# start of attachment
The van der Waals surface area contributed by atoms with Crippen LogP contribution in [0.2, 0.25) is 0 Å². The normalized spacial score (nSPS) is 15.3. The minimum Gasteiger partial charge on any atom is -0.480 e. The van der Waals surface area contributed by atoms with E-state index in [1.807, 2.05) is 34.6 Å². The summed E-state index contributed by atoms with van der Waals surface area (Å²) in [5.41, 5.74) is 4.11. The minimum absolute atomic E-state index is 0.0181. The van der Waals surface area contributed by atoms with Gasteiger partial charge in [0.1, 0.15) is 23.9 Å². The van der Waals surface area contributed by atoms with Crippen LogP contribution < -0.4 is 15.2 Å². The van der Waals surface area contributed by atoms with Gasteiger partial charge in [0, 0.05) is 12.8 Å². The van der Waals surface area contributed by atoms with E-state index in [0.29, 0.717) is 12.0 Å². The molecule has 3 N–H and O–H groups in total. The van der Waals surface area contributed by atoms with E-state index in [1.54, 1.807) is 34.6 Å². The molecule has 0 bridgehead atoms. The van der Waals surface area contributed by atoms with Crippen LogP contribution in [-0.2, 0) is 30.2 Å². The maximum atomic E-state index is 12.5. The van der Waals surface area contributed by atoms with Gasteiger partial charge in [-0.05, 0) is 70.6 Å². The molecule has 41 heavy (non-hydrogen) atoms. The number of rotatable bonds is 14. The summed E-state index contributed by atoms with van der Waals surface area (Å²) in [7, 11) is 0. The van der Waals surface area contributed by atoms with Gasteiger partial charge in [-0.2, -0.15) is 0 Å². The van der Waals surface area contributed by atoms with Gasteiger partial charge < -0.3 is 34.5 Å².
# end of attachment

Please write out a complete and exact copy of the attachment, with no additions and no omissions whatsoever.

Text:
The van der Waals surface area contributed by atoms with Crippen LogP contribution in [0.2, 0.25) is 0 Å². The normalized spacial score (nSPS) is 15.3. The minimum Gasteiger partial charge on any atom is -0.480 e. The van der Waals surface area contributed by atoms with E-state index in [1.807, 2.05) is 34.6 Å². The summed E-state index contributed by atoms with van der Waals surface area (Å²) in [5.41, 5.74) is 4.11. The minimum absolute atomic E-state index is 0.0181. The van der Waals surface area contributed by atoms with Gasteiger partial charge in [0.1, 0.15) is 23.9 Å². The van der Waals surface area contributed by atoms with Crippen LogP contribution < -0.4 is 15.2 Å². The van der Waals surface area contributed by atoms with Gasteiger partial charge in [0, 0.05) is 12.8 Å². The van der Waals surface area contributed by atoms with E-state index in [0.29, 0.717) is 12.0 Å². The molecule has 3 N–H and O–H groups in total. The van der Waals surface area contributed by atoms with E-state index in [1.54, 1.807) is 34.6 Å². The molecule has 0 bridgehead atoms. The van der Waals surface area contributed by atoms with Crippen LogP contribution in [-0.2, 0) is 30.2 Å². The maximum atomic E-state index is 12.5. The van der Waals surface area contributed by atoms with Gasteiger partial charge in [-0.05, 0) is 70.6 Å². The molecule has 41 heavy (non-hydrogen) atoms. The number of rotatable bonds is 14. The summed E-state index contributed by atoms with van der Waals surface area (Å²) in [7, 11) is 0. The van der Waals surface area contributed by atoms with Gasteiger partial charge in [-0.2, -0.15) is 0 Å². The van der Waals surface area contributed by atoms with Gasteiger partial charge < -0.3 is 34.5 Å².